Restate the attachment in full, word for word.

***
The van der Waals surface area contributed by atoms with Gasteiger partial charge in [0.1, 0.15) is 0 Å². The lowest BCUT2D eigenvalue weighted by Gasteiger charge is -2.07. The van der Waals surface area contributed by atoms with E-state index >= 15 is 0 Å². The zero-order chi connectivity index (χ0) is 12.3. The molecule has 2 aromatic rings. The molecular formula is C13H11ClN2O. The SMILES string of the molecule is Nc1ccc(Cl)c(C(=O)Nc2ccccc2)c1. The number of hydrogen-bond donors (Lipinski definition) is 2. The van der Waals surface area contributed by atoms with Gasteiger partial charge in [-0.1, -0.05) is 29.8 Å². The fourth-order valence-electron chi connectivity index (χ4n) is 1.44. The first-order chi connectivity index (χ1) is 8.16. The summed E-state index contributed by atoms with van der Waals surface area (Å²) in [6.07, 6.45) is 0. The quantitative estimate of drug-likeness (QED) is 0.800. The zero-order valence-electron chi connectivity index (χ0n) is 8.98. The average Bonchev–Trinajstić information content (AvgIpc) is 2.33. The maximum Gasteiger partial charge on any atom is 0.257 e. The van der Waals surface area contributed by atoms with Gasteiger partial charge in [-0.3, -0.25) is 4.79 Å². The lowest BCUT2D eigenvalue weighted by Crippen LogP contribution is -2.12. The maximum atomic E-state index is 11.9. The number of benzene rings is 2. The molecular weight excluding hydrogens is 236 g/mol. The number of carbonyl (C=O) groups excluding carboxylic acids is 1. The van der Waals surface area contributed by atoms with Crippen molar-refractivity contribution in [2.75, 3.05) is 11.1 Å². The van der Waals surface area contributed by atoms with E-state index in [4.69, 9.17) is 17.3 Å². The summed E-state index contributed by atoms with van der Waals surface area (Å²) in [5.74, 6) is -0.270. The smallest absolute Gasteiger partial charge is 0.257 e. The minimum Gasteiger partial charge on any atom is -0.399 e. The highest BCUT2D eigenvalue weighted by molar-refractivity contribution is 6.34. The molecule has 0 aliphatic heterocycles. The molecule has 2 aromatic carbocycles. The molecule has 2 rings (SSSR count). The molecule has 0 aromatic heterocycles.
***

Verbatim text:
The van der Waals surface area contributed by atoms with Gasteiger partial charge in [0.1, 0.15) is 0 Å². The lowest BCUT2D eigenvalue weighted by Gasteiger charge is -2.07. The van der Waals surface area contributed by atoms with E-state index >= 15 is 0 Å². The zero-order chi connectivity index (χ0) is 12.3. The molecule has 2 aromatic rings. The molecular formula is C13H11ClN2O. The SMILES string of the molecule is Nc1ccc(Cl)c(C(=O)Nc2ccccc2)c1. The number of hydrogen-bond donors (Lipinski definition) is 2. The van der Waals surface area contributed by atoms with Gasteiger partial charge in [-0.1, -0.05) is 29.8 Å². The fourth-order valence-electron chi connectivity index (χ4n) is 1.44. The first-order chi connectivity index (χ1) is 8.16. The summed E-state index contributed by atoms with van der Waals surface area (Å²) in [6.07, 6.45) is 0. The quantitative estimate of drug-likeness (QED) is 0.800. The zero-order valence-electron chi connectivity index (χ0n) is 8.98. The average Bonchev–Trinajstić information content (AvgIpc) is 2.33. The maximum Gasteiger partial charge on any atom is 0.257 e. The van der Waals surface area contributed by atoms with Gasteiger partial charge in [-0.3, -0.25) is 4.79 Å². The lowest BCUT2D eigenvalue weighted by Crippen LogP contribution is -2.12. The maximum atomic E-state index is 11.9. The number of benzene rings is 2. The molecular weight excluding hydrogens is 236 g/mol. The number of carbonyl (C=O) groups excluding carboxylic acids is 1. The van der Waals surface area contributed by atoms with Crippen molar-refractivity contribution in [2.75, 3.05) is 11.1 Å². The van der Waals surface area contributed by atoms with E-state index in [4.69, 9.17) is 17.3 Å². The summed E-state index contributed by atoms with van der Waals surface area (Å²) in [5.74, 6) is -0.270. The smallest absolute Gasteiger partial charge is 0.257 e. The minimum Gasteiger partial charge on any atom is -0.399 e. The highest BCUT2D eigenvalue weighted by molar-refractivity contribution is 6.34. The molecule has 0 aliphatic heterocycles. The molecule has 2 aromatic carbocycles. The molecule has 2 rings (SSSR count). The molecule has 0 aromatic heterocycles.